A Review of Professional Qualifications, Development, and Recognition of Faculty Teaching in Higher Education around the World

Dirk Schaefer, Tristan T. Utschig

Research output: Contribution to conferencePaperpeer-review

12 Citations (SciVal)
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Recent discussion within the engineering education community has included how to document
progressive skills in scholarly teaching and whether a philosophy of engineering education can
improve the practice of engineering education. As these types of discussions move forward, it
will be helpful to provide some context as to how these ideas might formally manifest
themselves. This paper provides a global overview of models for faculty development and
recognition in teaching in higher education.
Few would disagree with the idea that educating the next generation of leaders in both academia
and industry is at the heart of what higher education is all about. However, in the US, while
many faculty are dedicated to becoming outstanding educators, the general assumption is that
holding a PhD in a core technical area is sufficient to be qualified as an academic educator. This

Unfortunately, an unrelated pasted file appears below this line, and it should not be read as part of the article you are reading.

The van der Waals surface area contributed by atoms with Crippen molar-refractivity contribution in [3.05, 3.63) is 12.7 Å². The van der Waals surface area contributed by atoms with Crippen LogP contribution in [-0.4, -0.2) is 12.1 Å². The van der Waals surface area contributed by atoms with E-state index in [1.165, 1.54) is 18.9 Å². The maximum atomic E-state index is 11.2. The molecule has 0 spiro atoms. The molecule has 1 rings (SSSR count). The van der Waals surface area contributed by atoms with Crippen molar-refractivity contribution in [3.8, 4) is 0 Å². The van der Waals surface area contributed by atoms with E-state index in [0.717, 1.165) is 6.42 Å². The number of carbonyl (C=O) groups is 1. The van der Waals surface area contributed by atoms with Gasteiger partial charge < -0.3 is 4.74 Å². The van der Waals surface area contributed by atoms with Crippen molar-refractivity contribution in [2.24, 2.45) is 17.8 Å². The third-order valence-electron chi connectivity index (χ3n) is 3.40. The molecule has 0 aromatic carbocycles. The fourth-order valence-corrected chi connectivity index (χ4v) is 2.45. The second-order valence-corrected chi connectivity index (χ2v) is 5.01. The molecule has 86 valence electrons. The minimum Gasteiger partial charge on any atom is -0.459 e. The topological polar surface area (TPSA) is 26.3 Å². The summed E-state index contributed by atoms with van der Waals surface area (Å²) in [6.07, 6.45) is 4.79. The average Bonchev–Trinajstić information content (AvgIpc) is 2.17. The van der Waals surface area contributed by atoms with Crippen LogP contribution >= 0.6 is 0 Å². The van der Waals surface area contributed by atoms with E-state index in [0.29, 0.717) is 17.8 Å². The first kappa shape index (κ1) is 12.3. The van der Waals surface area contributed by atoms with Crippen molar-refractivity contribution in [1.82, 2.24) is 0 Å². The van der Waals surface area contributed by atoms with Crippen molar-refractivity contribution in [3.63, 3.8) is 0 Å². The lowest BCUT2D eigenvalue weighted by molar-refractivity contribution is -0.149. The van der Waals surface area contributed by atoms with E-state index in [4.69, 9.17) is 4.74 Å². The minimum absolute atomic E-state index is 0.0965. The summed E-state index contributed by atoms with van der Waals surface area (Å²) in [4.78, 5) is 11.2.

no longer holds true (and maybe never did). In order to address this issue, a number of models
have been proposed and/or implemented in other parts of the world (Europe, Australia, Asia).
These models seek to provide both professional qualification and recognition for educators
working in higher education. Accordingly, the research question addressed in this paper is: what
models for professional development and recognition in higher education have been explored or
implemented around the world? The approaches used to address this question are: conversations
with leaders in engineering education, participation in conference discussions on this topic, and a
literature survey.
As a result of these efforts, this paper first reports an overview of existing model types. Major
differences in the types of models are explained in terms of duration, incorporation with
promotion and tenure, and what components of educational practice are included in the model.
Next, the various characteristics of individual models are documented in terms of content and
practicum components, contexts for implementation, and how the models work within their
various contexts. Finally, due to the inherently political and emotional nature of considering the
use of these models with the US, a brief reflection on experiences and lessons learned from these
models is presented as relevant to US higher education.
Original languageEnglish
Publication statusPublished - 2008
Event2008 ASEE Annual Conference & Exposition - Pittsburgh, Pennsylvania, USA United States
Duration: 22 Jun 200825 Jun 2008


Conference2008 ASEE Annual Conference & Exposition
Country/TerritoryUSA United States
CityPittsburgh, Pennsylvania


  • Faculty development
  • Engineering Education


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